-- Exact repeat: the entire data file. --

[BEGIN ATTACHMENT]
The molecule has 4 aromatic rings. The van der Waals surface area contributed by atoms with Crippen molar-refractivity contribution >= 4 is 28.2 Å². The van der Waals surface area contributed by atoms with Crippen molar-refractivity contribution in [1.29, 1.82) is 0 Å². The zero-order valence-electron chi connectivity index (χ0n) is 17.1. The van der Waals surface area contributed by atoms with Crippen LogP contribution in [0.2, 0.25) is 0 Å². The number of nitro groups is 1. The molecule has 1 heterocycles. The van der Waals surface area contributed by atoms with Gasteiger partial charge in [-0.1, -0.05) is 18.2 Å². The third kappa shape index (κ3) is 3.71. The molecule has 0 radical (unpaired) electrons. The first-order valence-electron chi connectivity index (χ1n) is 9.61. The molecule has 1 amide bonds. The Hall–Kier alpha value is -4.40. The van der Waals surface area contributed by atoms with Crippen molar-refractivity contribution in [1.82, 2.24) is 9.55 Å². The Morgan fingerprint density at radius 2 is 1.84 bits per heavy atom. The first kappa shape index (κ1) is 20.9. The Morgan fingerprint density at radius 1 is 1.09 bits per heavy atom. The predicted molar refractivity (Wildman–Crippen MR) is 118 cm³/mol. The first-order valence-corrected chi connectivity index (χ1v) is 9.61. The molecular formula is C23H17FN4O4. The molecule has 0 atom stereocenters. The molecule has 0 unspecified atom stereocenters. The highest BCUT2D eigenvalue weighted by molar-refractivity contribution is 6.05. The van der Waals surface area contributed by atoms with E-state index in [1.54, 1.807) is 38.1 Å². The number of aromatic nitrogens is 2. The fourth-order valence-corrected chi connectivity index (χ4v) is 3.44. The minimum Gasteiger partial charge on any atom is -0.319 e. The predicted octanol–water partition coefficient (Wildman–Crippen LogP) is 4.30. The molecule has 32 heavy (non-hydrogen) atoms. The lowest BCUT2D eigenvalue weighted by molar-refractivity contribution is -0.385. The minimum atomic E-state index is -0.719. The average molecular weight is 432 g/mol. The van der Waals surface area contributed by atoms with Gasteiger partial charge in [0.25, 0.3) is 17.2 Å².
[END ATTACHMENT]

The molecule has 4 aromatic rings. The van der Waals surface area contributed by atoms with Crippen molar-refractivity contribution >= 4 is 28.2 Å². The van der Waals surface area contributed by atoms with Crippen molar-refractivity contribution in [1.29, 1.82) is 0 Å². The zero-order valence-electron chi connectivity index (χ0n) is 17.1. The van der Waals surface area contributed by atoms with Crippen LogP contribution in [0.2, 0.25) is 0 Å². The number of nitro groups is 1. The molecule has 1 heterocycles. The van der Waals surface area contributed by atoms with Gasteiger partial charge in [-0.1, -0.05) is 18.2 Å². The third kappa shape index (κ3) is 3.71. The molecule has 0 radical (unpaired) electrons. The first-order valence-electron chi connectivity index (χ1n) is 9.61. The molecule has 1 amide bonds. The Hall–Kier alpha value is -4.40. The van der Waals surface area contributed by atoms with Crippen molar-refractivity contribution in [1.82, 2.24) is 9.55 Å². The Morgan fingerprint density at radius 2 is 1.84 bits per heavy atom. The first kappa shape index (κ1) is 20.9. The Morgan fingerprint density at radius 1 is 1.09 bits per heavy atom. The predicted molar refractivity (Wildman–Crippen MR) is 118 cm³/mol. The first-order valence-corrected chi connectivity index (χ1v) is 9.61. The molecular formula is C23H17FN4O4. The molecule has 0 atom stereocenters. The molecule has 0 unspecified atom stereocenters. The highest BCUT2D eigenvalue weighted by molar-refractivity contribution is 6.05. The van der Waals surface area contributed by atoms with E-state index in [1.54, 1.807) is 38.1 Å². The number of aromatic nitrogens is 2. The fourth-order valence-corrected chi connectivity index (χ4v) is 3.44. The minimum Gasteiger partial charge on any atom is -0.319 e. The predicted octanol–water partition coefficient (Wildman–Crippen LogP) is 4.30. The molecule has 32 heavy (non-hydrogen) atoms. The lowest BCUT2D eigenvalue weighted by molar-refractivity contribution is -0.385. The minimum atomic E-state index is -0.719. The average molecular weight is 432 g/mol. The van der Waals surface area contributed by atoms with Gasteiger partial charge in [0.25, 0.3) is 17.2 Å².